Retirement Planning: If You Plan on Retiring Soon, Do This
If You’re 55 or Older, Try This New Retirement Planning Exercise
I received an interesting question from a reader this month about retirement planning:
“Rob, I plan on retiring in two years. What should someone focus on at this stage in the process? Do you have any suggestions for someone a year or two out from retirement?”
Now, I can’t provide specific financial advice to individual readers. I can, however, suggest some general strategies for anyone approaching the end of their career. Lately I’ve seen one technique pay off, and it has nothing to do with stock picks or being an Uber driver.
The big idea: if possible, try enrolling in a “retirement planning training camp.” Granted, this might seem like odd advice. Who needs to “train” for retirement? What’s so difficult about not going to work each day?
But think about it like this: baseball teams don’t just show up on opening day. They spend weeks in spring training getting ready for the upcoming season. They run practice drills and work out the kinks in their strategies. That way, when the season starts, the team has the best chance of success.
So why not take a page out of Major League Baseball’s playbook? No, retirement doesn’t come with the same intensity as professional sports. In all honesty though, it probably will come as a shock to your wallet and your lifestyle.
If possible, why not test out your daily routine and planned budget before hanging up your gloves? That will make for a smoother transition into the post-work world.
Let me walk you through the process.
The first thing you do is imagine your retirement routine. Now stop right there! Don’t give me the same fuzzy vision you often see in financial planning ads. You want to get specific here.
Fill out your calendar with what a typical week will look like. Perhaps you have Toastmasters on Mondays, running club meets on Tuesdays, and church group get-togethers on Thursdays and Fridays. Write it all down.
Next, take some time off work. I understand not everyone can do this. But if possible, block out two to three weeks of vacation. Don’t, however, jet off to some exotic location. The time for sipping sangria in Spain or sailing the Caribbean will come later. Instead, spend your time at home following the calendar you set up.
In addition to that, try living on your retirement budget. For example, if your plan calls for spending no more than 80% of your current income, then limit your monthly outlays to that number. Maybe try sticking to that budget for three to six months.
Do you find yourself running out of money? If so, you may need to revisit some of the assumptions in your retirement plan. Many people assume that their expenditures will go down after leaving the workforce. In reality, most retirees find that their spending stays the same or even increases. Old budget items simply get replaced by new ones (travel, entertainment, etc.).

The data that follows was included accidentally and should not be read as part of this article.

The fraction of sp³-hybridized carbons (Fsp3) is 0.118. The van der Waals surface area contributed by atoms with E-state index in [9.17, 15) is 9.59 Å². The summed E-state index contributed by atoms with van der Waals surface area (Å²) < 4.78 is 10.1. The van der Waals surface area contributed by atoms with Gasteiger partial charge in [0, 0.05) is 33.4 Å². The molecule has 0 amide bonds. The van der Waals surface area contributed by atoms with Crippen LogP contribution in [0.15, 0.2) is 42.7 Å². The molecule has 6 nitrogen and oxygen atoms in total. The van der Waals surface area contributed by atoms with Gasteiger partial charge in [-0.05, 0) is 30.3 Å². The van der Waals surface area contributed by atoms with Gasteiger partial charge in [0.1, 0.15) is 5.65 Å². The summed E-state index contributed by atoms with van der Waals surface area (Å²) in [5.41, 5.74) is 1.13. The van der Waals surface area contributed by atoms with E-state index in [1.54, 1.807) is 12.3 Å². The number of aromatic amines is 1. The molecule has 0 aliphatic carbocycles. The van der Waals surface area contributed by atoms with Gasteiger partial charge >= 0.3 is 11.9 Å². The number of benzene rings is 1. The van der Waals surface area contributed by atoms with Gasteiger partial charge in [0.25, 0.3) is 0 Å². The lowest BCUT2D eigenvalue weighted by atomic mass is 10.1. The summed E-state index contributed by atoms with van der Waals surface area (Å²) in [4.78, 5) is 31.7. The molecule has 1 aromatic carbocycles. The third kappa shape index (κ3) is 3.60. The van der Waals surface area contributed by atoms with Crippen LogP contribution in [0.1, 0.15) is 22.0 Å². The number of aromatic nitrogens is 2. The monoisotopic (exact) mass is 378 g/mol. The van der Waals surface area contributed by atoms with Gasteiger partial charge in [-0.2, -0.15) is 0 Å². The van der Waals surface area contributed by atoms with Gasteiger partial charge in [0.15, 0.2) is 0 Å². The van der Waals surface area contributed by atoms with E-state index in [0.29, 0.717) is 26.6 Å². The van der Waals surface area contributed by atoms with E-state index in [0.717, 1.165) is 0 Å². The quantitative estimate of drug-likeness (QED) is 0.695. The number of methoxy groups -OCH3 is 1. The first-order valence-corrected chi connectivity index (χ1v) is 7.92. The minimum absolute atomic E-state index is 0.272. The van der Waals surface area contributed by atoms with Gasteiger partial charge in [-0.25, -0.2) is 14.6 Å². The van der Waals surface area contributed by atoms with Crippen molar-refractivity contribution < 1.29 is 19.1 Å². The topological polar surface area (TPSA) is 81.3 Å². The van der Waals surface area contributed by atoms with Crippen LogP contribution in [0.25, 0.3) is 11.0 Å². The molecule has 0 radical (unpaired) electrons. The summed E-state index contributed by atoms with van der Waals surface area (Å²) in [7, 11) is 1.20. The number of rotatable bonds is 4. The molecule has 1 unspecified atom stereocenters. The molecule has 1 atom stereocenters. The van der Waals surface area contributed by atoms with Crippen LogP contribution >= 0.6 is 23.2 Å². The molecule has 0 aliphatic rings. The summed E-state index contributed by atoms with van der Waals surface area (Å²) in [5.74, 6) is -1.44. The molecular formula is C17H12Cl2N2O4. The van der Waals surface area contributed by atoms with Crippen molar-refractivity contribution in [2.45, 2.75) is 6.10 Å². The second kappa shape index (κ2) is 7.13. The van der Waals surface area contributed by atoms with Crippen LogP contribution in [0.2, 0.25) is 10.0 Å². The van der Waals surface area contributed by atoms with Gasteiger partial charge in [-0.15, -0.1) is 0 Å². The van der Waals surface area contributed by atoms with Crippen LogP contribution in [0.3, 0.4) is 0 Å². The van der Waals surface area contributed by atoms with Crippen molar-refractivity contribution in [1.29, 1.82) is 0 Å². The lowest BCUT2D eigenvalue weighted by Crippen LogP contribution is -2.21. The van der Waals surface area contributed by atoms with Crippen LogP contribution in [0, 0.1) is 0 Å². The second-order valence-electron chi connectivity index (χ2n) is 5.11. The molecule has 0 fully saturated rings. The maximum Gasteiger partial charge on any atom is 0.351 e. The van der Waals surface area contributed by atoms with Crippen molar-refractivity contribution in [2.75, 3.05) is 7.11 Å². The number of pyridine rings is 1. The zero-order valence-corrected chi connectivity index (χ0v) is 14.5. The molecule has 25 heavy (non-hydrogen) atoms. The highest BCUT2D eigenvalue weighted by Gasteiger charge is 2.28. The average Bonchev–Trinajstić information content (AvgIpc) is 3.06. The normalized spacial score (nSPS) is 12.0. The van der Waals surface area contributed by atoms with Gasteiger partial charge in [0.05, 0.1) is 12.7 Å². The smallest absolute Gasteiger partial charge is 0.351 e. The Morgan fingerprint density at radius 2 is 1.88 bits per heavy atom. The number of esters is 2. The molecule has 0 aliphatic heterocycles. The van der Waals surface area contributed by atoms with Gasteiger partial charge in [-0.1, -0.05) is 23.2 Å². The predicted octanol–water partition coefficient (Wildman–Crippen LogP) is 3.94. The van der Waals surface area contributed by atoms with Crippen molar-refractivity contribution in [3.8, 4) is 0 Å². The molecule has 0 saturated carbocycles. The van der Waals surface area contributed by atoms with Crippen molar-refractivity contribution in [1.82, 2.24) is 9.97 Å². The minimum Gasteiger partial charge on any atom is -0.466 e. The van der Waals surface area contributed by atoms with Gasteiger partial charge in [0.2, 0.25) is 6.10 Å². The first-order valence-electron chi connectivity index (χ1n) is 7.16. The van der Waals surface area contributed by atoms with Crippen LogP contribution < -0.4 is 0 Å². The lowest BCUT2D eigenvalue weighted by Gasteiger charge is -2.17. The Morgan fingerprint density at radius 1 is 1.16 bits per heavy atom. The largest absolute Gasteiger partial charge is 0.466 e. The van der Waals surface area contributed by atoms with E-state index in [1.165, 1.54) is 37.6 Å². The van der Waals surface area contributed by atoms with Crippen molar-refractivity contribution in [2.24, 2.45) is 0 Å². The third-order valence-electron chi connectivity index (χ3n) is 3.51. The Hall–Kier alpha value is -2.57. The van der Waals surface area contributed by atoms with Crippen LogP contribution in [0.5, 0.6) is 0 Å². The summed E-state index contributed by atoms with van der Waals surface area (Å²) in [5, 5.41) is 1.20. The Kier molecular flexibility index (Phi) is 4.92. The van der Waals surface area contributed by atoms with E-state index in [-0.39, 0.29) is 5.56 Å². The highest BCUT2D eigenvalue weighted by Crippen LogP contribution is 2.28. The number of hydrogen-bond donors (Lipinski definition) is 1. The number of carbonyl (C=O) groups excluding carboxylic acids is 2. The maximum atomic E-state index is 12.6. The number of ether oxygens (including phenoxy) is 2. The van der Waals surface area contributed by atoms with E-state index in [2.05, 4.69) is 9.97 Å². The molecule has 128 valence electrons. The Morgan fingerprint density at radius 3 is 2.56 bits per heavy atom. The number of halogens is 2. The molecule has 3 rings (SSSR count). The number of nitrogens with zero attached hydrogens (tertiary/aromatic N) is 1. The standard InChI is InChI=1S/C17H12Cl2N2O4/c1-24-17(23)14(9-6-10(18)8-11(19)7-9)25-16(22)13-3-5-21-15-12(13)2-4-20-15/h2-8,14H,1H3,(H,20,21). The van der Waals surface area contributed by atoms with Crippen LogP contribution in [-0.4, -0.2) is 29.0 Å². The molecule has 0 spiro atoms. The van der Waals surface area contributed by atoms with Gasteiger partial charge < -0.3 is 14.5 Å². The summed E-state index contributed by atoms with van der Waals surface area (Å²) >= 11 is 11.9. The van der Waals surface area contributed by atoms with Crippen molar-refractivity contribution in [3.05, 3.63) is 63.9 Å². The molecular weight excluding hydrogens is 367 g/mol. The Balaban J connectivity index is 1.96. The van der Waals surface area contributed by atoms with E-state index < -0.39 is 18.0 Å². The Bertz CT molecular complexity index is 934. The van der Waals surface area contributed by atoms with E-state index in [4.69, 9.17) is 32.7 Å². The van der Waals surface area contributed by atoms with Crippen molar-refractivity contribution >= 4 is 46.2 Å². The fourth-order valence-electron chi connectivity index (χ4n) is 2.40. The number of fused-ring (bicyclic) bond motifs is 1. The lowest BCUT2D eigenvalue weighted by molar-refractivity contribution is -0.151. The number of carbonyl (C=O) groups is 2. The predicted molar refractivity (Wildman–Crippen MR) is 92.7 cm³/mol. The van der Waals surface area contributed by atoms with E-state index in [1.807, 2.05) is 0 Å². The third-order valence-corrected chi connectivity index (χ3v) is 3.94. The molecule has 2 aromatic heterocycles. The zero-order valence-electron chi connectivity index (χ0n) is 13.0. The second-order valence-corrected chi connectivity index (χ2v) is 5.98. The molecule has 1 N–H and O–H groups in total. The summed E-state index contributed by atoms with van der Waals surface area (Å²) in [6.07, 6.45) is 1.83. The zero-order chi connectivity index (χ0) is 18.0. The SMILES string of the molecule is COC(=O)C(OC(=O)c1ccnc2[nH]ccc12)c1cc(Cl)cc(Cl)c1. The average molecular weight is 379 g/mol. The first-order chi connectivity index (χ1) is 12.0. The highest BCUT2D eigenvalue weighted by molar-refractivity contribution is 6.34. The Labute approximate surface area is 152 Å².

The goal here is to find out if your retirement plans actually match reality. Are you bored? Does something in your budget need tweaking? It’s far better to discover these problems in “retirement training camp” than on week two of the real thing. When engaged in retirement planning, so many people focus on the numbers. We don’t, by comparison, spend enough time imagining our daily routines and activities.
This advice paid off for my neighbors, a couple in their late 50s. Their dream was to buy a cottage in Myrtle Beach and spend their golden years golfing. But before pulling the trigger on a new place, I suggested they enroll in a retirement planning training camp. Why not pencil a month off of work and rent a cottage beforehand?
How did they enjoy it? It turns out they hated the whole exercise! The daily walks on the beach became tedious. Regular rounds of golf started to break the bank. The police even busted a prostitution ring in the area where they had planned to buy a place. After returning home, my neighbors realized they wanted to travel more before getting tied down to one spot.
In other cases, a retirement training camp can reveal some pleasant surprises. My Toastmasters club president, for instance, always worried if he had saved enough. I suggested the same exercise, living off the budget that his plan called for.
It turns out that this gentleman had grossly overestimated how much money he would spend each month. Most of his hobbies didn’t come with big price tags. In some cases, he even managed to get paid for some of his favorite activities. That reduced the size of his target “nest egg” and allowed him to retire one year earlier.
The bottom line is this: retirement planning has enough uncertainty already. But if you can work out the kinks in your plans ahead of time, it will make for a far easier transition. That’s the benefit of a retirement planning training camp.